This paper presents an approach to develop high-order, temporally accurate, finite element approximations of fluid-structure interaction (FSI) problems. The proposed numerical method uses an implicit monolithic formulation in which the same implicit Runge-Kutta (IRK) temporal integrator is used for the incompressible flow, the structural equations undergoing large displacements, and the coupling terms at the fluid-solid interface. In this context of stiff interaction problems, the fully implicit one-step approach presented is an original alternative to traditional multistep or explicit one-step finite element approaches. The numerical scheme takes advantage of an arbitrary Lagrangian-Eulerian formulation of the equations designed to satisfy the geometric conservation law and to guarantee that the high-order temporal accuracy of the IRK time integrators observed on fixed meshes is preserved on arbitrary Lagrangian-Eulerian deforming meshes. A thorough review of the literature reveals that in most previous works, high-order time accuracy (higher than second order) is seldom achieved for FSI problems. We present thorough time-step refinement studies for a rigid oscillating-airfoil on deforming meshes to confirm the time accuracy on the extracted aerodynamics reactions of IRK time integrators up to fifth order. Efficiency of the proposed approach is then tested on a stiff FSI problem of flow-induced vibrations of a flexible strip. The time-step refinement studies indicate the following: stability of the proposed approach is always observed even with large time step and spurious oscillations on the structure are avoided without added damping. While higher order IRK schemes require more memory than classical schemes (implicit Euler), they are faster for a given level of temporal accuracy in two dimensions. © 2015 John Wiley & Sons, Ltd.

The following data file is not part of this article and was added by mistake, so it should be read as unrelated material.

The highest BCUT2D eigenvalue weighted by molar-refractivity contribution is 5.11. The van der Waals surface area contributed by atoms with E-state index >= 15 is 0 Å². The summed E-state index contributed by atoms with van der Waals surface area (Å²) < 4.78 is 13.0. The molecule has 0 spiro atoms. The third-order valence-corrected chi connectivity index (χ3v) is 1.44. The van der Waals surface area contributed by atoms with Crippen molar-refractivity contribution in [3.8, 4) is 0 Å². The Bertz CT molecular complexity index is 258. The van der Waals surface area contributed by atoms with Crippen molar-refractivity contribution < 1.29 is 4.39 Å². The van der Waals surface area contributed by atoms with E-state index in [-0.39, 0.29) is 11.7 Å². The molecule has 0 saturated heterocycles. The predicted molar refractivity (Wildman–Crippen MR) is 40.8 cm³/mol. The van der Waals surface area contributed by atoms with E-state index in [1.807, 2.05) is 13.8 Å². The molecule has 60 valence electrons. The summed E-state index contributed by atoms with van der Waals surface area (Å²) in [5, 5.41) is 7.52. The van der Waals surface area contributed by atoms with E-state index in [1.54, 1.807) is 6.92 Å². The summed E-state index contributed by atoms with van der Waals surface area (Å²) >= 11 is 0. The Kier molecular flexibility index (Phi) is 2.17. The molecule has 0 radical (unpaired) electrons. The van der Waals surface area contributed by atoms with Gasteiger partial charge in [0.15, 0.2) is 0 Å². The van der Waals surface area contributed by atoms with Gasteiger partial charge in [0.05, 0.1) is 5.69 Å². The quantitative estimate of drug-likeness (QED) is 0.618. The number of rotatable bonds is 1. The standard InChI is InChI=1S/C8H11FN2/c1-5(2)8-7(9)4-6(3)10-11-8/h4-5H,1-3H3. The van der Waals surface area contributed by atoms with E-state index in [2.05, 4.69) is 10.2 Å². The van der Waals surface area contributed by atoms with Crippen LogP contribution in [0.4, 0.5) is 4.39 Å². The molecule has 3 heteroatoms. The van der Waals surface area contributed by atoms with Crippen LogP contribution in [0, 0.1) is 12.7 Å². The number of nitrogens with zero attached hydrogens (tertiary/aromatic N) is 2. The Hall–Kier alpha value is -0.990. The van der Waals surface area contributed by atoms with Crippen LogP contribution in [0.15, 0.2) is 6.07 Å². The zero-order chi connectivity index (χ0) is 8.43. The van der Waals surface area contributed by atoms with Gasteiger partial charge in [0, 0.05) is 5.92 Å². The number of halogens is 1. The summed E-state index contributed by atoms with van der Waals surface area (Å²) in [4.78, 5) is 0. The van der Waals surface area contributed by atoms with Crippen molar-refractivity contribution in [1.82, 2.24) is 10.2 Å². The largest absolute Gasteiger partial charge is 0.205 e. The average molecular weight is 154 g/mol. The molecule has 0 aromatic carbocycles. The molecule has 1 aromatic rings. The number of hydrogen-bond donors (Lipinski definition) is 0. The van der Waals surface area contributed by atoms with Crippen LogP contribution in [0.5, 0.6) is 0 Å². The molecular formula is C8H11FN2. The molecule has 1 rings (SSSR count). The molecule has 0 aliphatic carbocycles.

Sans J.,Von Karman Institute for Fluid Dynamics | Resmini M.,Von Karman Institute for Fluid Dynamics | Brouckaert J.-F.,Von Karman Institute for Fluid Dynamics | Hiernaux S.,Techspace Aerospace